OSIRIS-REx, launched in September of 2016, returns this month! On September 24, the spacecraft will drop its payload into Earth orbit and continue on to the asteroid Apophis for more work. The payload capsule, with its 8.8 ounces of the asteroid Bennu, will deorbit and land in the Utah desert later that morning.
The Sun has been busy lately. Recent coronal mass ejections (CMEs) are hitting the Earth’s atmosphere even as I write this. Because of this atmosphere and the Earth’s strong magnetosphere, the results should be limited to spectacular aurora.
Curious about what happens when CMEs hit Mars, a planet with no magnetosphere and a much thinner atmosphere? Find out in the latest Generation Mars book: Shelter.
A wave of magnetized particles from the sun will strike Earth over the next few days and light up the skies.
Sometimes, twisting of magnetic fields within the corona gets so tight that the tension abruptly snaps, sending massive loops of plasma racing away from the Sun in an event called a coronal mass ejection (CME). Most of the time, these clouds of particles dissipate into space without causing any harm.
Sometimes, the cloud of particles is pointed straight at one of the inner planets. When this happens, the high-speed charged particles slam into the planet in what is called a solar particle event (SPE). For planets with thick atmospheres and strong magnetic fields, most of the energy dissipates far above the surface. Mars has neither a thick atmosphere nor a strong magnetic field. When an SPE occurs on Mars, the surface is flooded with high energy particle radiation.
Sometimes, two or more CMEs will happen in the same place on the Sun, one after another. When this happens, the first clears a path for the ones that follow, allowing them to race even faster out into the solar system.
Sometimes, two or more CMEs will happen in the same place on the Sun and point straight at one of the inner planets. When this happens, the SPE on the planet can go on for several days.
One time in particular, when a mother and father and their two children were on their first camping trip, that planet was Mars.
Shelter: Generation Mars, Book Two
Coming March 1st
(available for pre-order now: https://www.amazon.com/Shelter-Generation-Mars-Book-Two/dp/1733731040)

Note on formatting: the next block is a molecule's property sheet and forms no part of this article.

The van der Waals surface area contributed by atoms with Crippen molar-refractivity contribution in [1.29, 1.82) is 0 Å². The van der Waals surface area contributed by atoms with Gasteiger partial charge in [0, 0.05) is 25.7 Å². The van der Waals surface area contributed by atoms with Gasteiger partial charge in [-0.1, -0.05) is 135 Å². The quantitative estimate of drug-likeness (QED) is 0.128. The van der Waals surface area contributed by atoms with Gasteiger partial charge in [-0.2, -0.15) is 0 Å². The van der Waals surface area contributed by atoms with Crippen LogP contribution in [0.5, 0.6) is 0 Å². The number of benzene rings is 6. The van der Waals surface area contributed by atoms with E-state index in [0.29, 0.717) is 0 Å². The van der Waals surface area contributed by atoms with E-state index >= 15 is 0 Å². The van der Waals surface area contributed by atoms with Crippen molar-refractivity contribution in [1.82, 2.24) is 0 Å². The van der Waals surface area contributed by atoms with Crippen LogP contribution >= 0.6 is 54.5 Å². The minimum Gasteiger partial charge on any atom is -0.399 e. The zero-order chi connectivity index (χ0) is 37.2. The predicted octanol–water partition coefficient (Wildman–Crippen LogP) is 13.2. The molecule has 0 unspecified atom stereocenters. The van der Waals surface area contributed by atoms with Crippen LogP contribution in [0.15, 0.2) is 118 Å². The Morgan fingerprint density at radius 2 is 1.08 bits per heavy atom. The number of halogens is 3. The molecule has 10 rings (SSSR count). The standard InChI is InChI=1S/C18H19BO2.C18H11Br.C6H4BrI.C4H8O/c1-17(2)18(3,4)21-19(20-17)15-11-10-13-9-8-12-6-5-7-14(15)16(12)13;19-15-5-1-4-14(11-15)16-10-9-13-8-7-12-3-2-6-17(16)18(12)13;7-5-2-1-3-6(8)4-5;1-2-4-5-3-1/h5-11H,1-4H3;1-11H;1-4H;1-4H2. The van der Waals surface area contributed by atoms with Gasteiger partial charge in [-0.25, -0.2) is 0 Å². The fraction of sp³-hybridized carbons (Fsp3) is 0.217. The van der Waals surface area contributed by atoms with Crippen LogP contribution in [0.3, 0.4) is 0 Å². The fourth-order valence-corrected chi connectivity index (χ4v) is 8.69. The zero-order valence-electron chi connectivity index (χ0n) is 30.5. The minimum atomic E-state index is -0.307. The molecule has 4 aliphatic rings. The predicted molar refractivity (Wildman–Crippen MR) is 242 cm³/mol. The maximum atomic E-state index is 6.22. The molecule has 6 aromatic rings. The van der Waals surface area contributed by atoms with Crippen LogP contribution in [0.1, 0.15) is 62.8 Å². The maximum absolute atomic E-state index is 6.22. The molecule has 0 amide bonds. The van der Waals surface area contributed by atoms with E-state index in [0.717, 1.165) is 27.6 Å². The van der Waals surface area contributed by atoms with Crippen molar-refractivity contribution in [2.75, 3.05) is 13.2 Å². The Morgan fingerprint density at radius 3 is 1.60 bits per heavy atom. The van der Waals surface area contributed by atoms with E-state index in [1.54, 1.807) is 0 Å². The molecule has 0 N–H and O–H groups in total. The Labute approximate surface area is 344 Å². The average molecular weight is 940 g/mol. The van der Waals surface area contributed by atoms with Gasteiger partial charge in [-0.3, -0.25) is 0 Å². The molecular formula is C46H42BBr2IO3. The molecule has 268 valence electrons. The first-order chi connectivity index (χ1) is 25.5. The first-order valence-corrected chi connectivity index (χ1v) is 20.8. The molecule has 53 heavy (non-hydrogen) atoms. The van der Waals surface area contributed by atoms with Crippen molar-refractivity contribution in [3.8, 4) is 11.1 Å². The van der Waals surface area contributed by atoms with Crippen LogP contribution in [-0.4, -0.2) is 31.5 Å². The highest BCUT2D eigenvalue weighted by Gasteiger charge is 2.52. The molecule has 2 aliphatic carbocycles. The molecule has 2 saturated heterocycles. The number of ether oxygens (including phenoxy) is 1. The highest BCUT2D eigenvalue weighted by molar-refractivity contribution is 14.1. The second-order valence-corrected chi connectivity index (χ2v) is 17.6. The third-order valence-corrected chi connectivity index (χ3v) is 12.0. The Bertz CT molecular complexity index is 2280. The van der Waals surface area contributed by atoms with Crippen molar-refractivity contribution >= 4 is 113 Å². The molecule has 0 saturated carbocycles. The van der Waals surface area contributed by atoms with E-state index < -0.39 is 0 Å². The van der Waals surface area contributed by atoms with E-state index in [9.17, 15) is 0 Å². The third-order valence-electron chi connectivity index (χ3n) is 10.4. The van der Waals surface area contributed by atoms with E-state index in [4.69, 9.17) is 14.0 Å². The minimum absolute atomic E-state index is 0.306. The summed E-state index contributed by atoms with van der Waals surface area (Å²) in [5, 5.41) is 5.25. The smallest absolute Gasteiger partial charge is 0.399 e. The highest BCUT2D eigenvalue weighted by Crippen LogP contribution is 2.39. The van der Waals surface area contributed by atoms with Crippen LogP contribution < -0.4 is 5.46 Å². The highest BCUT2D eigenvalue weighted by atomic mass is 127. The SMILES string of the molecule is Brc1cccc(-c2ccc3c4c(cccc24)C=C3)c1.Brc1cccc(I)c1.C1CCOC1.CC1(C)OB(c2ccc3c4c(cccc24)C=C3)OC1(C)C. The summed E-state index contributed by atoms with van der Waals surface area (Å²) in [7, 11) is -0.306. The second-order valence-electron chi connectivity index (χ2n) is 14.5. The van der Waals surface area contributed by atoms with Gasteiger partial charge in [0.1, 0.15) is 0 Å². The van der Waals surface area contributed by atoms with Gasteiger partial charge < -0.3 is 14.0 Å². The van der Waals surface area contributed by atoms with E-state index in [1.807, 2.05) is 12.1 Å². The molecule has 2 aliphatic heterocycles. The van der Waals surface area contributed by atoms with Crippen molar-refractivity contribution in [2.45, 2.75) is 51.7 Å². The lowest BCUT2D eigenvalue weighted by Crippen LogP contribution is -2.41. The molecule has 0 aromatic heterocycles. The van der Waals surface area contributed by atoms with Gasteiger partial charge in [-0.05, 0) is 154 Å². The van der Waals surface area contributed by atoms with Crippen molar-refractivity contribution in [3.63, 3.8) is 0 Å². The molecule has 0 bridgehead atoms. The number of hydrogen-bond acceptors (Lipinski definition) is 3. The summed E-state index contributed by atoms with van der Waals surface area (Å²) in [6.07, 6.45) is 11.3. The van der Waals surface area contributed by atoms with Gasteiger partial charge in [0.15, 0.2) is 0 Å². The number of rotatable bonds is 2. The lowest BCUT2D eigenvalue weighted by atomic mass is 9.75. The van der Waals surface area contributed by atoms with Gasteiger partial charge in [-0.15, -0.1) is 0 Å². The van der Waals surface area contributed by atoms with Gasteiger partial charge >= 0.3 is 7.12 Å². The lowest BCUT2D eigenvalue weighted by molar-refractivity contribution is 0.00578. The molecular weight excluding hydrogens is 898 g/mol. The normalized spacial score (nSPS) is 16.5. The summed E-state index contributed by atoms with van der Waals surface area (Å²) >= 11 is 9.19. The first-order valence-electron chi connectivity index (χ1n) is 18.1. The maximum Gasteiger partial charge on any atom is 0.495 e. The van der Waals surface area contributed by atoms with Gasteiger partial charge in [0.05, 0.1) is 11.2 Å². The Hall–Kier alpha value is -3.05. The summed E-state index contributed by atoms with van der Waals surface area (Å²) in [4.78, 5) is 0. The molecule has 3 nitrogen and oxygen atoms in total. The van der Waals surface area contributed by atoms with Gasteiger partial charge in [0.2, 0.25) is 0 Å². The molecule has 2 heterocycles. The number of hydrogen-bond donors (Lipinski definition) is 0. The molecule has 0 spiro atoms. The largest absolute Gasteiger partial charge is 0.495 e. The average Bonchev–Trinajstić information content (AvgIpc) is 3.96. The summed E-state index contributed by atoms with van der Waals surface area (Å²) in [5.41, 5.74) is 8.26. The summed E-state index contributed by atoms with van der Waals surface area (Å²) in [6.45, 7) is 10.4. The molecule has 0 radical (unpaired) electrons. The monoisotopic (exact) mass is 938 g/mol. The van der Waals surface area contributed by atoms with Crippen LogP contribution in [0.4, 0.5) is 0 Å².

(image: Luis Peres)
The Sun has been on a tear lately: hurling coronal mass ejections, one after another, across the solar system.
Here on Earth, the effects are mostly pretty (aurora) and occasionally annoying (power grid problems, satellite orientation issues).
On the surface of Mars, the effects would be more serious. With no magnetosphere and very little atmosphere to deflect and slow the incoming particle radiation, humans would have to seek shelter during the resulting solar particle event.
This is exactly what happens in my forthcoming book, Shelter: Generation Mars, Book Two. The sisters, Cas and Ori, and their parents are on an away mission when a solar particle event forces them to cut their plans short and find shelter where they can. A series of equipment failures makes their situation increasingly dire. Will the sisters be able to help the family survive? Find out in early 2022.
In the meantime, if you’re lucky, maybe you’ll see the aurora.
Solar storm from ‘cannibal’ sun eruption may impact power grid and bring auroras as far south as Pennsylvania
image: NASA Goddard Space Flight Center
#auroraborealis #solarsystem #spaceweather
Here’s an image taken by something we built that is out there right now looking back at us. If that doesn’t make you stop a moment and say “huh”, I don’t know what will.
Opportunities to see Mercury are rare. Right now, it is reaching its greatest elongation and is in an optimal position for viewing shortly after sunset.
Live in the Northern Hemisphere? If you've never seen the planet Mercury - or even if you have - take advantage of your golden opportunity to see Mercury.
Japan’s Hayabusa2 probe is currently in orbit around the asteroid Ryugu. It has successfully deployed two rovers, MINERVA-II1a and MINERVA-II1b, designed to literally hop around on the surface of the asteroid. The pics sent back so far are rather trippy. In particular, check out the video of the sun moving across the asteroid’s sky.
“But why go to all this trouble?”
Didn’t Mallory already answer questions like this back in 1923?
Here’s an article on the formation of the Solar System and why Mars is smaller than expected.
It’s interesting that Mars is small. It’s interesting to think about the formation of the Solar System. But what I find particularly compelling is the description of three distinct hypotheses, each just as likely to be correct as the others.